“The use of an anti-androgen will continue to be available for this purpose in natal males, not before middle adolescence, who are prescribed Gender Affirming Hormones from around 16 years of age and for natal males who are aged 17 years and above who are seen by adult Gender Dysphoria Clinics.”   

This is our concern: that while much attention has been given to the subject of puberty blockers, the use of cross-sex hormones seems to have been given a free pass.

This is a medical intervention that was previously only available at adult clinics. Prior to 2011 children were offered puberty blockers at age 16, and the child and adolescent clinic did not prescribe cross-sex hormones at all. Even so concerns were being raised, notably by Sue Evans in 2005 leading to the David Taylor report, which was subsequently buried for fifteen years.

NHS England has reviewed the use of blockers on the basis of the Cass Review and the NICE systematic review and changed policy. The NICE systematic review of cross-sex hormones found exactly the same result as for blockers: that the evidence is of very low certainty. The NICE review states:

“Further studies with a longer follow-up are needed to determine the long-term effect of gender-affirming hormones for children and adolescents with gender dysphoria.”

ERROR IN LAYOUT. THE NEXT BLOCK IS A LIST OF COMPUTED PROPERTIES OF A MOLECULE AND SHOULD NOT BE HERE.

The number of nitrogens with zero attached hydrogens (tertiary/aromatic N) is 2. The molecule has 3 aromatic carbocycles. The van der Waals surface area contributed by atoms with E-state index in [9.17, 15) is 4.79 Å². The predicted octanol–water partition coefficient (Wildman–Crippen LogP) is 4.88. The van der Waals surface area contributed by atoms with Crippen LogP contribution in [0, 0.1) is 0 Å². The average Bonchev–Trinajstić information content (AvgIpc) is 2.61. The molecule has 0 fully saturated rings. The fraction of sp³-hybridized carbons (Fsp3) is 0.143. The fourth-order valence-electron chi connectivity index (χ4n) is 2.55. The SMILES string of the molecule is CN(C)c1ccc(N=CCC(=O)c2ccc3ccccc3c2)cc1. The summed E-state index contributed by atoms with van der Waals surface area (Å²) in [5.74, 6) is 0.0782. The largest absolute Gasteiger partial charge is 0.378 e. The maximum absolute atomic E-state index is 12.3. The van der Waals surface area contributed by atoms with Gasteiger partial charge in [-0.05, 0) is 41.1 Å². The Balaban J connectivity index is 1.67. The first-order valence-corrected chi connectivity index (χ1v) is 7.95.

Unlike in the case of blockers, the irreversible effects of cross-sex hormones have long been widely acknowledged. With such life-changing effects, why are we yet to see an amended policy?

Only children with ‘early-onset’ gender dysphoria will be eligible for a puberty blocker clinical trial. This excludes the adolescents experiencing rapid onset gender dysphoria beginning at or after the start of puberty, the group we know the least about. This is good because this is the cohort most susceptible to online influence and social contagion. But will they simply be enabled to progress direct to cross-sex hormones instead? This would be a worse outcome for the rapid onset group, given the significant known effects of hormones.  

Before we start celebrating we want to see a new NHS England draft clinical policy for cross-sex hormones, including a public consultation. There has been a consultation on the overall service specification (which we responded to here), the consultation on puberty blockers and an ongoing consultation on referral pathways, open until March 20th. But there has, as yet, been no amended clinical commissioning policy for cross-sex hormones.

Ending the use of puberty blockers is a welcome first step, but it is not enough to protect children and young people like Keira Bell. Until we see an amended policy for cross-sex hormones and an equivalent Cass review of adult services, adolescents and young adults will still be at risk of undergoing experimental medical interventions they do not need and may live to regret.  

This Post Has 2 Comments

  1. imogen makepeace

    Thank you for this clear evaluation of the news.
    The change in NHS guidance on puberty blockers gives us opportunity to take the conversation wider.

  2. Dawna

    Keep going 👍🏼